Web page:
Cora Evans was born on July 9, 1904 and raised by her Mormon family. She married Maclellan Evans in the Mormon Temple in Salt Lake City, UT, but was disillusioned with the secret marriage ceremony and began a spiritual quest that, much to her surprise, led her to the Roman Catholic Church.
Cora had heard all the anti-Catholic stories growing up in the Church of Jesus Christ of Latter-Day Saints. Then, on December 9, 1934, Cora found herself very ill in her family’s home in Ogden, UT. The radio was on, somehow turned to the Catholic Hour radio program, and Cora was too ill to get up to change the station. Msgr Duane Hunt was speaking about the Blessed Mother and Cora was intrigued. The program seemed to counter much of the negative warnings she had heard about Catholicism growing up. When she recovered, she visited St. Joseph Catholic Church to get some answers to her questions. Dr. Edward Vaughn assisted Cora through this journey, sometimes even debating Mormon bishops in Cora’s own home! Eventually, Cora became convinced of the truth of God’s revelation in Christ through the Church, and Cora was baptized on March 30, 1935. She received her first Holy Communion the next day. Her husband, Mack, and their three daughters would enter the Church a few months later, so the entire family was united in the faith. Cora was an effective evangelizer. Fr. Vaughn would write years later that she was instrumental in inspiring hundreds of others to convert to Catholicism.
In July of 1938, Cora had a profound mystical experience. She dedicated herself to God’s service, referring to this event as her “vow day.” She wrote, “it was necessary for me to live my chosen vocation with him as my companion. By loaning Jesus my humanity for Him to govern as well as dwell within, would make my life a living prayer for He was life, living within me, and my body now dead to me was His living cross, His cross to take to Calvary, Calvary, the door to eternal life.”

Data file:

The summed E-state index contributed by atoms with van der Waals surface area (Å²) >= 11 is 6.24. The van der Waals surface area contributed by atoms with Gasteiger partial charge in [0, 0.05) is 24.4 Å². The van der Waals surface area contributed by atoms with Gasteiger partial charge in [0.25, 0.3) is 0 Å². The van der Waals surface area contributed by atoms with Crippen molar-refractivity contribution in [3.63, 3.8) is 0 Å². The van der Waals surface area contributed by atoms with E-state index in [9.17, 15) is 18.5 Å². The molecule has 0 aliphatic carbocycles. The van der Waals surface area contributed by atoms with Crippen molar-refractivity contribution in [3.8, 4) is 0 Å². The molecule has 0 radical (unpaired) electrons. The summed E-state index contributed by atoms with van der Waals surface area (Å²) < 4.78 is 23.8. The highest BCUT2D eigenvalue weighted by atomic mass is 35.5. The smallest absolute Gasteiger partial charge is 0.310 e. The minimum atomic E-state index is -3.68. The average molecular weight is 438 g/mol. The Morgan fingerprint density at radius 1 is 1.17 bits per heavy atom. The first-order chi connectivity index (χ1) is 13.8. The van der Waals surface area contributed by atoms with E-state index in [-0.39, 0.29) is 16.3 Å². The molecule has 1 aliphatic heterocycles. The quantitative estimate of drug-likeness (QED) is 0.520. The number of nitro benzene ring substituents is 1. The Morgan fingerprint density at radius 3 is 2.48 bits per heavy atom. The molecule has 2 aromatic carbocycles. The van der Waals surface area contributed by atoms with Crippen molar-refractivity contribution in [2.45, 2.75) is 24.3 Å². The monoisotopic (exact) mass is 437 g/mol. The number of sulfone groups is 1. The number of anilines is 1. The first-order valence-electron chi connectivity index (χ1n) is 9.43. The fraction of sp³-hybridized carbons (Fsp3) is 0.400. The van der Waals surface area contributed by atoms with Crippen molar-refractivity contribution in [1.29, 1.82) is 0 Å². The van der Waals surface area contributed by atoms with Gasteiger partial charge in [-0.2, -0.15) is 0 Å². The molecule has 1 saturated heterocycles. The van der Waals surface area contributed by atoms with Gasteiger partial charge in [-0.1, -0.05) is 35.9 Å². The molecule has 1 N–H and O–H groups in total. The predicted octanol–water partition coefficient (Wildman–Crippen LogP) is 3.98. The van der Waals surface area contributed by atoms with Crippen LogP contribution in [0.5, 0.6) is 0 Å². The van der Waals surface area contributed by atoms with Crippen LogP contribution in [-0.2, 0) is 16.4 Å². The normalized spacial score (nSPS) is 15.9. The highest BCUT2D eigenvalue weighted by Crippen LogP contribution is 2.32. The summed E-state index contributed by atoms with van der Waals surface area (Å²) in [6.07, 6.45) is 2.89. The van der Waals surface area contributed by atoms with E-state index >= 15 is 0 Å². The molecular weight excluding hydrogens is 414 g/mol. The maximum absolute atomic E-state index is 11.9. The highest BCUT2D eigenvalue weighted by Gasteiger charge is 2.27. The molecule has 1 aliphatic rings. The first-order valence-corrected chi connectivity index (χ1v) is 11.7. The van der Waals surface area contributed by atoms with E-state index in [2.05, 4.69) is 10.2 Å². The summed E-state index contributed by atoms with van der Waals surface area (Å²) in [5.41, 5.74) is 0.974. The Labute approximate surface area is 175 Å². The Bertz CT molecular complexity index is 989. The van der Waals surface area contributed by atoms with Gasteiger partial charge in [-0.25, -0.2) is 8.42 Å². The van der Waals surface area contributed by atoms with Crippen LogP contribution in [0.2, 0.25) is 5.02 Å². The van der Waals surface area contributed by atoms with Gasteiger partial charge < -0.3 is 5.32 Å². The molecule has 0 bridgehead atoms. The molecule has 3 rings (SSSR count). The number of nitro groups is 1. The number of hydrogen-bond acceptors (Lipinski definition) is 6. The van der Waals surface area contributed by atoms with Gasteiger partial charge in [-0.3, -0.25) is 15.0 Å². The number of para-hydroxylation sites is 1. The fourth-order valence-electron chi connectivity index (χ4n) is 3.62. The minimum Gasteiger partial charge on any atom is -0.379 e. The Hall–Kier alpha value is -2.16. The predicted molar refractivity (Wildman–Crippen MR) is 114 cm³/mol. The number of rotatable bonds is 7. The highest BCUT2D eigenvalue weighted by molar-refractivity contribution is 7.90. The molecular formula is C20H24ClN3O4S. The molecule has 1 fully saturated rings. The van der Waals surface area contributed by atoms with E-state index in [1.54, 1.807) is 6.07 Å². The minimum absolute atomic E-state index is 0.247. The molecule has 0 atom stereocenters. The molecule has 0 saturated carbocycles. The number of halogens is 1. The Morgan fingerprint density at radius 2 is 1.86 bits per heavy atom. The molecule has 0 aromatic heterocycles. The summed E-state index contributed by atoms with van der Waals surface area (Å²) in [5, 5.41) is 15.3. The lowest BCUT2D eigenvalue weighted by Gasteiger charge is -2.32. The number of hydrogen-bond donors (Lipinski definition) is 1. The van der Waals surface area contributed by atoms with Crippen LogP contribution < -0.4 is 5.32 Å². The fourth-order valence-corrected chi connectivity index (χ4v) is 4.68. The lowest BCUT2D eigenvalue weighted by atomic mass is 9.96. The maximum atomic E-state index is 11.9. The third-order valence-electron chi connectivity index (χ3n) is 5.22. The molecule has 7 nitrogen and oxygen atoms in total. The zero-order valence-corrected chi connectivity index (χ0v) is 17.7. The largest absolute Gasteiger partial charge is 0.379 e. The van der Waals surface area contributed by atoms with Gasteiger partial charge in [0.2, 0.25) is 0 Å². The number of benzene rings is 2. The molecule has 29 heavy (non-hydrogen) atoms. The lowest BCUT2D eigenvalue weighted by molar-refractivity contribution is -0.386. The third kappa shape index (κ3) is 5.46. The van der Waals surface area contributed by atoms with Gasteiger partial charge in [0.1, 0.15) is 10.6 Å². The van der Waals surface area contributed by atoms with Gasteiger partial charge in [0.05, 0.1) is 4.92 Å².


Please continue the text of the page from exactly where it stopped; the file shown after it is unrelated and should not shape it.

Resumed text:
In 1941, the family moved to southern California because Mack, now a Catholic, faced religious discrimination in his attempts to find work. Cora’s mystical experiences came more often, and Father Frank Parrish, SJ became her spiritual director and confessor. On December 4, 1946, Jesus revealed His plan for Cora. She was to spread devotion to the Mystical Humanity of Christ, encouraging others to a greater awareness, through prayer, of the indwelling presence of Jesus in their lives. Father Parrish would continue as Cora’s spiritual director for the rest of her life, and his writings testify to her holiness. Cora died on March 30, 1957
Cora received many spiritual gifts, including the stigmata, bilocation, the fragrance of roses in her presence, visions and ecstasies and her writings exhibit profound spiritual insights well beyond her education or theological understanding. But, it is her life of heroic virtue that is essential to her cause for canonization.
In March 2012, the Vatican approved the cause for canonization for Cora Evans to proceed and she was given the title Servant of God. The Diocese of Monterey, CA is in charge of her cause.
“Dear Jesus, You blessed Cora Evans with many spiritual mystical gifts as a means of drawing us to a deeper and more intimate union with Your Sacred Heart through Your Divine Dwelling, Your Mystical Humanity. I ask You through her intercession to help me in my special request (name the favor) and in my efforts to do Your will here on earth and be with You, Your Blessed Mother, Saint Joseph and the whole court of Heaven forever.”
Say three times: Our Father, Hail Mary, Glory Be.
Be Christ for all. Bring Christ to all. See Christ in all.